Tags: Retirement | retirement | Oklahoma | drawbacks

Drawbacks of Retiring in Oklahoma

By    |   Tuesday, 09 Jun 2015 06:41 PM

Retirement in Oklahoma has its perks: low cost of living, abundant opportunities for recreation and entertainment, and a friendly atmosphere. However, there are a few drawbacks that could outweigh the benefits. They may or may not be deal breakers depending on what you're looking for, but are worth reviewing before you make a decision. If you're thinking about spending your retirement in Oklahoma, consider both the pros and the cons, including these drawbacks.

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  1. Unpredictable Weather - The Sooner State is well known for its chaotic climate, including an active severe weather season. Spring often brings with it thunderstorms, hail, and occasional tornado outbreaks – some of which are devastating. In fact, website FiveThirtyEight ranked Oklahoma City No. 2 in the nation for unpredictable weather. In 2013, Popular Mechanics magazine named Oklahoma as one of the eight most dangerous places in the world to live, due to the "I-44 Tornado Corridor" that runs from Oklahoma City to Tulsa.
  2. Lack of Public Transportation - Some retirees can no longer drive because of health problems or prefer the ease of taking public transportation. In Oklahoma, however, you're on your own when it comes to getting around. Most cities have no bus service, and even in metropolitan areas it's limited. In the 2014 City of Oklahoma City Citizen survey, only 9 percent of residents said they were "very satisfied" with the city's public transit system, while the highest percentage, 37 percent, said they were "very dissatisfied." Website FiveThirtyEight ranked the state's two major cities near the bottom of the list in the nation for quality of public transit. Tulsa came in at 235 out of 290 cities while Oklahoma City came in at 261.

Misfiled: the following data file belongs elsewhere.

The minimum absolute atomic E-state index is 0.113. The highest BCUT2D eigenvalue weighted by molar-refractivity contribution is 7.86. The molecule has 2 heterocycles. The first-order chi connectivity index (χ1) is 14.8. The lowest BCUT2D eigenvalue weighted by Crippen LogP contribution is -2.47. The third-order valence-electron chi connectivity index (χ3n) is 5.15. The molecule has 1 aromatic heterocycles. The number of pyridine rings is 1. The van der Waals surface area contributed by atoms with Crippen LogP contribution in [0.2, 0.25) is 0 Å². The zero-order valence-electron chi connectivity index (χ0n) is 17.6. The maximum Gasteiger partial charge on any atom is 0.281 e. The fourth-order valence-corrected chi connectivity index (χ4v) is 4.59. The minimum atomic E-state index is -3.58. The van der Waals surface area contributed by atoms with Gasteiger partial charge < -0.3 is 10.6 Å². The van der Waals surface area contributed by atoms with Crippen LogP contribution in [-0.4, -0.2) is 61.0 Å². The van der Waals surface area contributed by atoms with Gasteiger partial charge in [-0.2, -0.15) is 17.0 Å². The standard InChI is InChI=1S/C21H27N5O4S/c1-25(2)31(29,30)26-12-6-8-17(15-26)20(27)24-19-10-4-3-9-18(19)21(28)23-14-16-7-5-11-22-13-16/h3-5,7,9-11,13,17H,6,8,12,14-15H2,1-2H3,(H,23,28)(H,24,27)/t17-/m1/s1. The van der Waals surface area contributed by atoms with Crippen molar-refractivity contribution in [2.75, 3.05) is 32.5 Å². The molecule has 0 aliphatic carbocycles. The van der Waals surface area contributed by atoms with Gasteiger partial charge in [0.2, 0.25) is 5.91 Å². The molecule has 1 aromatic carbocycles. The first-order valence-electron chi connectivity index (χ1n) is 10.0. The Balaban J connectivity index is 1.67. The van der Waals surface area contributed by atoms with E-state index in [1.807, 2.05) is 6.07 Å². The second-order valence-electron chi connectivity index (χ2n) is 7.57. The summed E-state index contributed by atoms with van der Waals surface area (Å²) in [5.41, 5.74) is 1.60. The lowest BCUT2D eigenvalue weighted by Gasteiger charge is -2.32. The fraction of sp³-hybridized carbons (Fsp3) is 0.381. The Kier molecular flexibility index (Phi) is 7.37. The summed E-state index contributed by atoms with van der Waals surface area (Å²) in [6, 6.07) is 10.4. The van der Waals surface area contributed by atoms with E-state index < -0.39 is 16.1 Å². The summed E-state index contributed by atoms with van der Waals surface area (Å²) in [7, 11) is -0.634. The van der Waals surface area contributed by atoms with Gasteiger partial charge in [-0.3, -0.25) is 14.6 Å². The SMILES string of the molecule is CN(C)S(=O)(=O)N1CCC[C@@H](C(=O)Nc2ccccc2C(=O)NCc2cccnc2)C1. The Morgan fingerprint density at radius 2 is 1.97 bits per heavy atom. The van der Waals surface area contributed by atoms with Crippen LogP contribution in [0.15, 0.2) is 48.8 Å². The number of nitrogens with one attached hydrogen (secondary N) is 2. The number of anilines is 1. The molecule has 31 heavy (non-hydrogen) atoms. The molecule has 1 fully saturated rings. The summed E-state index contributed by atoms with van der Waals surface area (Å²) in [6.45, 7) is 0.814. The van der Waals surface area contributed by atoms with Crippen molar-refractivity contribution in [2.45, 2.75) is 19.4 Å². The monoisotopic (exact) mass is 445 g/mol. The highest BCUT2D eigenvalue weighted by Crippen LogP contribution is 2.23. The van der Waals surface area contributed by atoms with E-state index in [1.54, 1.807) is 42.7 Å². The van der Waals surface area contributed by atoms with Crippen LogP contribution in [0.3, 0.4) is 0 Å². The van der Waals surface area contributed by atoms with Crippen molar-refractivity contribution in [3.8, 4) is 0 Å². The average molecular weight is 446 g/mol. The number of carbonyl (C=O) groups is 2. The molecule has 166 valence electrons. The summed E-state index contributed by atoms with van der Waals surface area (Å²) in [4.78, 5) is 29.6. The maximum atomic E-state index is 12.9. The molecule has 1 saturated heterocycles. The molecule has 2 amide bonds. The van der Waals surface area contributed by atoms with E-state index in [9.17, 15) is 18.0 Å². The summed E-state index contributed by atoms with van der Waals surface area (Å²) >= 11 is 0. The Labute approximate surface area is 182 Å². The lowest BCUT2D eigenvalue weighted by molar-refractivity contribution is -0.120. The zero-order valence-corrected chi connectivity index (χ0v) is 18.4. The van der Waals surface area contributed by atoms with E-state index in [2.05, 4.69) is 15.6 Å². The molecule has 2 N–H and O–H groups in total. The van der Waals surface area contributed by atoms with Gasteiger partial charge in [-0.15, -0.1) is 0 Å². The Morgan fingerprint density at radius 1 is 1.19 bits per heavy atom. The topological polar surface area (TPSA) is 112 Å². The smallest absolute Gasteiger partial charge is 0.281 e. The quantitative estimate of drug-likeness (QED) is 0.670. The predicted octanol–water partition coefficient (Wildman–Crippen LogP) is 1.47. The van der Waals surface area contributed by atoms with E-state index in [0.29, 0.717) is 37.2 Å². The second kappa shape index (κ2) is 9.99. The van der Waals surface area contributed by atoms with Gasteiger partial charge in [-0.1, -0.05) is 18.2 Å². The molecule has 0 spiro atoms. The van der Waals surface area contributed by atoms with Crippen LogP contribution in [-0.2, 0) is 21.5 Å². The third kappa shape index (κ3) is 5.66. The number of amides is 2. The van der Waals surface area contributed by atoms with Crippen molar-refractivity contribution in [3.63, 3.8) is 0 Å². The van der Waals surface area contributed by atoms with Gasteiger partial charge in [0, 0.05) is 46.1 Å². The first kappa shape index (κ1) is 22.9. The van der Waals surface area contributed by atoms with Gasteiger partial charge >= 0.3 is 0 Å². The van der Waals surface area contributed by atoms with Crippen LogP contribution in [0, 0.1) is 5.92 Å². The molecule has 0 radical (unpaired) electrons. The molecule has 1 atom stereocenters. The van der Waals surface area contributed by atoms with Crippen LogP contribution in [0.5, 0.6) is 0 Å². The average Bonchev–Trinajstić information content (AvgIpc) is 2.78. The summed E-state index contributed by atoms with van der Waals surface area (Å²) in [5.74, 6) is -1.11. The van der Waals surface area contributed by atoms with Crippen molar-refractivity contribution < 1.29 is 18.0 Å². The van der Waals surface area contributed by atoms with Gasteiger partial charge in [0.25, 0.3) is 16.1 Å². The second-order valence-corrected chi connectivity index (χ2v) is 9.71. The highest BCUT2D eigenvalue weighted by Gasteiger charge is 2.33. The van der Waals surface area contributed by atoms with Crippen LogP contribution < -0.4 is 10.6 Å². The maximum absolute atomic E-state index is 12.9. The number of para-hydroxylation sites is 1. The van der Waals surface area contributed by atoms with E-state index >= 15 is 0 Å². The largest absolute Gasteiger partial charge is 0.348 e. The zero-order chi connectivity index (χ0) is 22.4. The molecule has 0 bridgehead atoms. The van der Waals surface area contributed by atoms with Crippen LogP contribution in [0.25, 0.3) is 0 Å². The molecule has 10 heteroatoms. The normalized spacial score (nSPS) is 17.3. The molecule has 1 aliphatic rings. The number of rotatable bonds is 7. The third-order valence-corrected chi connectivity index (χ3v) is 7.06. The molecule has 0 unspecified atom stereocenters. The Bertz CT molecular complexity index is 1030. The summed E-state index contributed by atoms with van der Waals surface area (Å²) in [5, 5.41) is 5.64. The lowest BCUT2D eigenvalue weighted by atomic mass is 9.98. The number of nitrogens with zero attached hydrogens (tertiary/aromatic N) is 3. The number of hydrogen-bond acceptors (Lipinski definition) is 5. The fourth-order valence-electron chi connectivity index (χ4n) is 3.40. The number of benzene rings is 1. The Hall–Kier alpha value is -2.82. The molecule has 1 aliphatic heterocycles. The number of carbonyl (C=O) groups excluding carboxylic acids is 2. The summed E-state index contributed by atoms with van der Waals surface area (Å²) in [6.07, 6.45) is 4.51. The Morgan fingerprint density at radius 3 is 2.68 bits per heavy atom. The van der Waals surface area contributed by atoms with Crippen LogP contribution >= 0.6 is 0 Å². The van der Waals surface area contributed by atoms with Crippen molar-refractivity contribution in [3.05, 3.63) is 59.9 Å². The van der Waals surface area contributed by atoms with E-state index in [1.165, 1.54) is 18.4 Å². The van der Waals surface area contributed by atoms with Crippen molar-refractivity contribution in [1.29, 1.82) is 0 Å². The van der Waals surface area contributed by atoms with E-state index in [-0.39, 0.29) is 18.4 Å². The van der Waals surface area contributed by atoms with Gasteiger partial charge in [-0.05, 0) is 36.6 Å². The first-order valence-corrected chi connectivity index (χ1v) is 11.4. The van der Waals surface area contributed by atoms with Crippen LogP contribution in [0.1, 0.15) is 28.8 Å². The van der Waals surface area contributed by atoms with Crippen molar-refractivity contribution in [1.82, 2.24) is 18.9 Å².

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  4. High Crime Rate - Although Forbes magazine listed Oklahoma City as one of the best places to retire, it also noted the city's high crime as a strike against it. According to the National Institute of Corrections, the state's overall crime was 22 percent higher than the national average in 2013. Property crimes, which comprise 88 percent of the state's crime, were 21 percent higher than the national average, and violent crimes, making up 12 percent of the state's crime, were 26 percent higher than in other states.
  5. High Sales Taxes - Overall, taxes and the cost of living are lower in Oklahoma than in many other states but, in many cities, the sales tax is higher. Therefore, if you enjoy shopping, you might find that the money you save on other costs you spend when you hit the mall. According to the Tax Foundation, as of 2015 Oklahoma has the sixth-highest state and local sales tax in the country.
  6. Doctor Shortage - While some health care costs tend to be low in Oklahoma, finding a doctor is another matter. OklahomaWatch notes that the state has 76 doctors per 100,000 residents, according to the Association of American Medical Colleges. The national average is 220 doctors per capita. In addition, Oklahoma ranks 43rd in the nation for doctors per capita, with 72 of its 77 counties federally designated shortage areas for primary health professionals.
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Retirement in Oklahoma has its perks: low cost of living, abundant opportunities for recreation and entertainment, and a friendly atmosphere. However, there are a few drawbacks that could outweigh the benefits.
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2015-41-09
Tuesday, 09 Jun 2015 06:41 PM
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